The results from the 2015 National Assessment of Educational Progress (NAEP) were released this morning. This is going to be a challenging set of data to evaluate due to a number of factors I will be discussing in future blogs as the various issues come up.
In any event, I know many are interested in at least an overview of how Kentucky performed over time. Fortunately, I was able to download the Excel spreadsheets that accompanied the NAEP release today in the “Data Quick View” area (scroll to bottom of web page to find). I also employed the NAEP Data Explorer to confirm an asterisk is incorrectly placed in one of the Data Quick View Excel files for the Grade 8 Math Scale Score for 2009 and to do some other quick checks.
Using these resources, I can make some initial observations about how Kentucky performed against itself over time.
Before doing that, I need to emphasize that all of the NAEP results contain statistical sampling errors. In fact, only a relatively small sample of students in each state is tested (For each individual grade and subject in 2015, Kentucky tested about six percent of its students on the NAEP). Those sampling errors often reduce what appear to be “wins” in different scores into nothing more than ties.
Unfortunately, a lot of NAEP analyses largely or completely ignore these pesky sampling errors. Too often, such reports wind up making claims the NAEP data really cannot support, often trying to turn ties into wins. I’ll try to avoid that mistake here.
Below I summarize Kentucky’s “All Student” NAEP Scale Score trends from the time just prior to the state adopting the Common Core State Standards to the present. Note in the tables that where an asterisk (*) appears after a score, that score is statistically significantly different from 2015 score. When no asterisk appears, the score is essentially just a tie with the 2015 score and no change in performance can be claimed.
With caveats out of the way, let’s take a quick look at Kentucky’s 2015 NAEP Scale Scores. Overall, the results are not impressive. Once we allow for that sampling error discussed above, our performance is flat compared to where we were way back in 2009 before Common Core came along.
Our biggest problem is in math, and it is more severe at the eighth grade.
As the asterisks next to the scores in the first table indicate, Kentucky’s 2015 NAEP Grade 8 Math Scale Score is statistically significantly lower than scores for both 2011 and 2013. The 2015 score is even one point lower than the 2009 score, though that difference isn’t significant once the sampling error is considered, so there is no asterisk for the 2009 score.
When it comes to eighth grade math, compared to 2009, which is the year before Kentucky adopted the Common Core State Standards, the NAEP shows Kentucky has made no discernable improvement (Note: the official NAEP Excel spreadsheet incorrectly shows an asterisk with the 2009 Kentucky score of 279. The NAEP Data Explorer and manual calculations confirm that is an error in the report).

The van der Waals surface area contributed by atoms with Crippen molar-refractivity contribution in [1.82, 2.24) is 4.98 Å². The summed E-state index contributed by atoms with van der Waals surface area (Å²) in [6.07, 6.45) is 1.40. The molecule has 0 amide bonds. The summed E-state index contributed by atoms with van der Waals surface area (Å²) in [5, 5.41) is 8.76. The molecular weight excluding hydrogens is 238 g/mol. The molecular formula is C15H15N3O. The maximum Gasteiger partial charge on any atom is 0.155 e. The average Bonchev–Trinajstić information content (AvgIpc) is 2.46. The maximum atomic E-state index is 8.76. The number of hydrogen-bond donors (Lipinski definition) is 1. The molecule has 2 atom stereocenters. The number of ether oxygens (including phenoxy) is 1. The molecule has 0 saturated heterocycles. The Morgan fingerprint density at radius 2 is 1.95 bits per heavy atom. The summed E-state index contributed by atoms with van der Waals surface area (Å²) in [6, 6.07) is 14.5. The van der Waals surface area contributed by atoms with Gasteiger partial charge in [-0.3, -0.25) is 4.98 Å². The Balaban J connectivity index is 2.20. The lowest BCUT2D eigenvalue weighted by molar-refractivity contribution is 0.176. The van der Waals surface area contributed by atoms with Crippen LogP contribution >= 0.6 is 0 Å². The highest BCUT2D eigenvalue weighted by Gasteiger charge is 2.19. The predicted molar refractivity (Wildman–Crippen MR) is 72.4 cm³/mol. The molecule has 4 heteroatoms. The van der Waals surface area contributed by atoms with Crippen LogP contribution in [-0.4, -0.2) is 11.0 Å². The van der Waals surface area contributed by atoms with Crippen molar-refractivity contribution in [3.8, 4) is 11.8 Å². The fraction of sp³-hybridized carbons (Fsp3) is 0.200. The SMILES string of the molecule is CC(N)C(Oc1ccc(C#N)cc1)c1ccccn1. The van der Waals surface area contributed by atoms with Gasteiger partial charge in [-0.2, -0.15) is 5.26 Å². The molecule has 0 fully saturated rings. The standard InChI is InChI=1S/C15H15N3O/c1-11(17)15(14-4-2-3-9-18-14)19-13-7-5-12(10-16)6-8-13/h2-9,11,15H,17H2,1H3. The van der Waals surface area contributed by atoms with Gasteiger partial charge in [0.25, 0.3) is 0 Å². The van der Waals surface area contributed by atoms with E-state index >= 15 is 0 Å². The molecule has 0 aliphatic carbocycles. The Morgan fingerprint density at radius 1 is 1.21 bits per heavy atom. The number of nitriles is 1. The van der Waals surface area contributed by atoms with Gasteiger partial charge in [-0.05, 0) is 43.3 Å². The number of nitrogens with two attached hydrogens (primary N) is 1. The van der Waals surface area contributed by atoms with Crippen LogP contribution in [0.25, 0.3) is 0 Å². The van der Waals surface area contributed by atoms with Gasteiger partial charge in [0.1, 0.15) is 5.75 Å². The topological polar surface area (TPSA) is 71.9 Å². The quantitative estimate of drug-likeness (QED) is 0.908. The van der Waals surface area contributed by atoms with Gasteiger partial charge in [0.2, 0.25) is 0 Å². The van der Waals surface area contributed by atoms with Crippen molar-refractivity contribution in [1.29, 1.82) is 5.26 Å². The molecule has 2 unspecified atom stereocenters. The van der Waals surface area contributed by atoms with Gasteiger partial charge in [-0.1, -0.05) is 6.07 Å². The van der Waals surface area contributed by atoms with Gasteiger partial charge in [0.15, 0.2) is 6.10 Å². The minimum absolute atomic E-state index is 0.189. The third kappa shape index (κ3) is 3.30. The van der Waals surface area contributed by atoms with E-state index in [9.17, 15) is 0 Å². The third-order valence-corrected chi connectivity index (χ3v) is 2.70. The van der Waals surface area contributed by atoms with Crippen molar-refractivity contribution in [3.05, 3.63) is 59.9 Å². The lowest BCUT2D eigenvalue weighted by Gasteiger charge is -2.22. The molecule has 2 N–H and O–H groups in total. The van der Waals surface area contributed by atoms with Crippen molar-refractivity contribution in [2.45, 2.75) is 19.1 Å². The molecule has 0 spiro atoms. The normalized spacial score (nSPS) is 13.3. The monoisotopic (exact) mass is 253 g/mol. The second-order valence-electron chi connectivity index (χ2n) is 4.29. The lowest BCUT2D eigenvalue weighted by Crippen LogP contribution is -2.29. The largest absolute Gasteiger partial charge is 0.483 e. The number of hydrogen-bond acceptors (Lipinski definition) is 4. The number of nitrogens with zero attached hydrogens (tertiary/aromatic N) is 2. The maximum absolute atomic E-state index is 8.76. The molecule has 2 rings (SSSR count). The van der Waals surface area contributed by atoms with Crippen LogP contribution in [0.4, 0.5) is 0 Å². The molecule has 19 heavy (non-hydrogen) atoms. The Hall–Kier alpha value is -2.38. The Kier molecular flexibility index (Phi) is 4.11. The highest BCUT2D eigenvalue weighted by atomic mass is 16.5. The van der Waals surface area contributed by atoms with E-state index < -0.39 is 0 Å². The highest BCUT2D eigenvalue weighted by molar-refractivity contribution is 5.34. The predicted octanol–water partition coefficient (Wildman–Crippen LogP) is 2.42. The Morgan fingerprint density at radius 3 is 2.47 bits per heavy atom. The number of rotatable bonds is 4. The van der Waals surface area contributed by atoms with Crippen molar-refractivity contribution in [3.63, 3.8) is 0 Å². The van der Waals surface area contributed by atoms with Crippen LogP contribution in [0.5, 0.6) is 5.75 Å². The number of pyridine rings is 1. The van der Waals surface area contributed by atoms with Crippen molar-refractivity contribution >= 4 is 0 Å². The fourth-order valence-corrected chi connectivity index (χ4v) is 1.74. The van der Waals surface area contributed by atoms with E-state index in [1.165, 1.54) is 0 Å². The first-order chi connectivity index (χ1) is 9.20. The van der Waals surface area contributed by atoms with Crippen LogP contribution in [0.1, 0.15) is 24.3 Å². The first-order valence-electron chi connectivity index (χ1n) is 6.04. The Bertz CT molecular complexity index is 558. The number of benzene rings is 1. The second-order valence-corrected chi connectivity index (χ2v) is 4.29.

Now let’s examine the Grade 4 NAEP Math results.
In Grade 4 math there is no statistically significant difference in any of the earlier scores compared to 2015. Even the three-point difference in the 2009 and 2015 scores is too small to overcome the sampling errors in the scores for these two years. Thus, there has been no detectable level of improvement in Kentucky’s Grade 4 NAEP Math performance since Common Core testing started in Kentucky in 2012.
Kentucky does better in reading, so let’s check that out, too.
Kentucky’s NAEP 2015 Grade 4 Reading Scale Score is not statistically significantly different from scores in either 2009 or 2011. Essentially, despite some ups and downs in the scores, there is no difference in current performance than we saw back in 2009.
Grade 8 reading presents a somewhat less encouraging picture.
The flatness in reading performance is more pronounced here. Kentucky’s 2015 NAEP Grade 8 Reading Scale Score is not statistically significantly different from any previous score back to 2009. In fact, the 2015 score is actually a statistically insignificant amount lower than the scores for both 2011 and 2013.
As a note, changing student demographics tend to depress NAEP results everywhere in the US. As a quick check on this, I learned from the NAEP Data Explorer that the percentage of whites in the NAEP samples for Grade 4 math in Kentucky changed from 83 percent in 2009 to 78 percent in 2015. This is about an average amount of change for the states and probably isn’t large enough to impact the comparison of 2009 to 2015 scores to a major degree. In 2015 Kentucky remained near the top of all the states for its percentage of whites in public schools, ranking in a tie for 5th place.
• The NAEP “All Student” Scale Scores indicate there has been no statistically significant improvement in Kentucky’s performance in either reading or math in either the fourth or the eighth grade since the year before Kentucky adopted the Common Core State Standards.
• If Common Core had impacts in Kentucky, they are too small for the NAEP to confidently detect them.
• Given that Kentucky has more experience with Common Core than any other state – including more years of state Common Core testing, which started back in the 2011-12 school year – the state’s flat performance in “All Student” scores is of concern well beyond the Bluegrass State’s borders.
I still have a ton of data to examine, and I will be looking at “takes” from others, too. So, stay tuned.